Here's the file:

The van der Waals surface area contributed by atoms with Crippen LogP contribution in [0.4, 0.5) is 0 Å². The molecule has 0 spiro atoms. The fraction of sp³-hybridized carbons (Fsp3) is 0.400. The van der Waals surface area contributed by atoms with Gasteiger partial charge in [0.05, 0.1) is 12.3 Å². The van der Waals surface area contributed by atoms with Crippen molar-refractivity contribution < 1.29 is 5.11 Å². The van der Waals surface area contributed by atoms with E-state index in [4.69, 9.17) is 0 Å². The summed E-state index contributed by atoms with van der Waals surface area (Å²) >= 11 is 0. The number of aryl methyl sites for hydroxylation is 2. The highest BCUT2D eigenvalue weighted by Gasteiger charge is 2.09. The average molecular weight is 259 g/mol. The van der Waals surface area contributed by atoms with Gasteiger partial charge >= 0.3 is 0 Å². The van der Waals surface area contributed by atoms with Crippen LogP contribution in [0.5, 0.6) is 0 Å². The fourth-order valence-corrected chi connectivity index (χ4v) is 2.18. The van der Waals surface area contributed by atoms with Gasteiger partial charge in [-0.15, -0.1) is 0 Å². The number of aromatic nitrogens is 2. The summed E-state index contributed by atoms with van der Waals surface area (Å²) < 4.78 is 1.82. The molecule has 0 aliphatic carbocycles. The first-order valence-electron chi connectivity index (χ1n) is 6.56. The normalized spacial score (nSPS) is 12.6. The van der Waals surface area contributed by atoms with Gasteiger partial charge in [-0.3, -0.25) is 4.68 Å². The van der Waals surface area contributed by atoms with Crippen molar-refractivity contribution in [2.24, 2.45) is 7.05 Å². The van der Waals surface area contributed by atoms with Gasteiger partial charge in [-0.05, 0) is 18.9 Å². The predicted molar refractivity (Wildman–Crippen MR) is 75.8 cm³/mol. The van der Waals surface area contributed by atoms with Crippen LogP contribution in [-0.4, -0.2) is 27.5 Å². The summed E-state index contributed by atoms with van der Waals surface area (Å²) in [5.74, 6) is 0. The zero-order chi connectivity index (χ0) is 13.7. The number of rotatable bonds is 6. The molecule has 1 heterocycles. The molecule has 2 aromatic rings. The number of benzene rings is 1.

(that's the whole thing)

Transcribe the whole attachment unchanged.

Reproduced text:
The van der Waals surface area contributed by atoms with Crippen LogP contribution in [0.4, 0.5) is 0 Å². The molecule has 0 spiro atoms. The fraction of sp³-hybridized carbons (Fsp3) is 0.400. The van der Waals surface area contributed by atoms with Gasteiger partial charge in [0.05, 0.1) is 12.3 Å². The van der Waals surface area contributed by atoms with Crippen molar-refractivity contribution < 1.29 is 5.11 Å². The van der Waals surface area contributed by atoms with E-state index in [4.69, 9.17) is 0 Å². The summed E-state index contributed by atoms with van der Waals surface area (Å²) >= 11 is 0. The number of aryl methyl sites for hydroxylation is 2. The highest BCUT2D eigenvalue weighted by Gasteiger charge is 2.09. The average molecular weight is 259 g/mol. The van der Waals surface area contributed by atoms with Gasteiger partial charge >= 0.3 is 0 Å². The van der Waals surface area contributed by atoms with Crippen LogP contribution in [0.5, 0.6) is 0 Å². The fourth-order valence-corrected chi connectivity index (χ4v) is 2.18. The van der Waals surface area contributed by atoms with Gasteiger partial charge in [-0.15, -0.1) is 0 Å². The number of aromatic nitrogens is 2. The summed E-state index contributed by atoms with van der Waals surface area (Å²) < 4.78 is 1.82. The molecule has 0 aliphatic carbocycles. The first-order valence-electron chi connectivity index (χ1n) is 6.56. The normalized spacial score (nSPS) is 12.6. The van der Waals surface area contributed by atoms with Gasteiger partial charge in [-0.3, -0.25) is 4.68 Å². The van der Waals surface area contributed by atoms with Crippen molar-refractivity contribution in [2.24, 2.45) is 7.05 Å². The van der Waals surface area contributed by atoms with Gasteiger partial charge in [-0.05, 0) is 18.9 Å². The predicted molar refractivity (Wildman–Crippen MR) is 75.8 cm³/mol. The van der Waals surface area contributed by atoms with Crippen LogP contribution in [-0.4, -0.2) is 27.5 Å². The summed E-state index contributed by atoms with van der Waals surface area (Å²) in [5.74, 6) is 0. The zero-order chi connectivity index (χ0) is 13.7. The number of rotatable bonds is 6. The molecule has 1 heterocycles. The molecule has 2 aromatic rings. The number of benzene rings is 1.